Varietal: Cabernet Sauvignon
For most of us, when we look for red wines in a wine store or supermarket, the name Cabernet Sauvignon stands out as a mark of quality and reliability. The same can be said for the way those who cultivate the grapevines see them, too, as part of the reason Cabernet Sauvignon varietal grapes have had so much success all over the world is due to their hardiness against frost, reliability in regards to yield and quality, and great resistance to rot. As such, Cabernet Sauvignon is a winemaker's dream of a grape, consistently delivering excellence alongside a few pleasant surprises. Despite the fact that the grape on its own in a young wine can often be a bit overpowering, too astringent and challenging for many tastes, it is the perfect grape varietal for blending and aging in oak. Such a truth has been displayed for centuries now in some of the finest wineries on earth, for whom Cabernet Sauvignon grapes are the grape which adds the punch to their world-beating blended wines.
Region: Margaret River
The Margaret River region of Australia is one of the country's primary wine producing regions, being responsible for producing up to and around twenty percent of the country's wines. The excellent terroirs of this south-westerly region, coupled with the brisk oceanic breezes and superb levels of balanced humidity result in healthy grapevines, offering high yields of consistent high quality. Indeed, the climate of Margaret River has been often compared to that of Bordeaux in France, something which bodes very well for vintners operating in the region. Both red and white wine grape varietals are grown widely throughout Margaret River, with the cooler areas of the region offering superb SÃ©millon and Sauvignon Blanc varietals, and the warmer parts of the region producing the ever popular Shiraz and Cabernet Sauvignon grapes which Australia is best known for.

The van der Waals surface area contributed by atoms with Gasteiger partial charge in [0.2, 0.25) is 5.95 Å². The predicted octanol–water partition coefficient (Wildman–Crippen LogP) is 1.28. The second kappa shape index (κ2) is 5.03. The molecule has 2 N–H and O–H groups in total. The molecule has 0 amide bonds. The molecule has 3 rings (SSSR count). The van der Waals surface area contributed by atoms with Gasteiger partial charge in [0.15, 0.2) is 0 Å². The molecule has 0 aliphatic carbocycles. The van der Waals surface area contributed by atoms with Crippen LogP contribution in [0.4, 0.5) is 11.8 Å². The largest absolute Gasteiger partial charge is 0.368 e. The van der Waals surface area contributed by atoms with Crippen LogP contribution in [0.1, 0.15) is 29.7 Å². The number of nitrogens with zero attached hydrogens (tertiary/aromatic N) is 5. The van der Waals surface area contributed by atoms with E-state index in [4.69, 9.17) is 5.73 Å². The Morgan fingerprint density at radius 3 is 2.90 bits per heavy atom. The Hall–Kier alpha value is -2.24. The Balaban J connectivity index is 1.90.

With over sixteen thousand hectares of Australian land now under vine, Australia has become something of a world leader in regards to wine production. One of Australia's key attributes to their success has been their willingness to leave traditional vineyard practices to one side, and develop techniques which are perfectly suited to a New World country. Modern Australian wineries take into consideration the climate and the unique soil types which cover much of their country, and have had fantastic results from cross-breeding programs and blending practices which make the most of the grape varietals which thrive most successfully there, notably the Shiraz and Chardonnay grapes. In recent years, Australia has been lauded as the 'most influential' wine producing country in the world, and the rest of the New World is looking down under for inspiration, and the ability to produce comparable fine wines on their own terrain.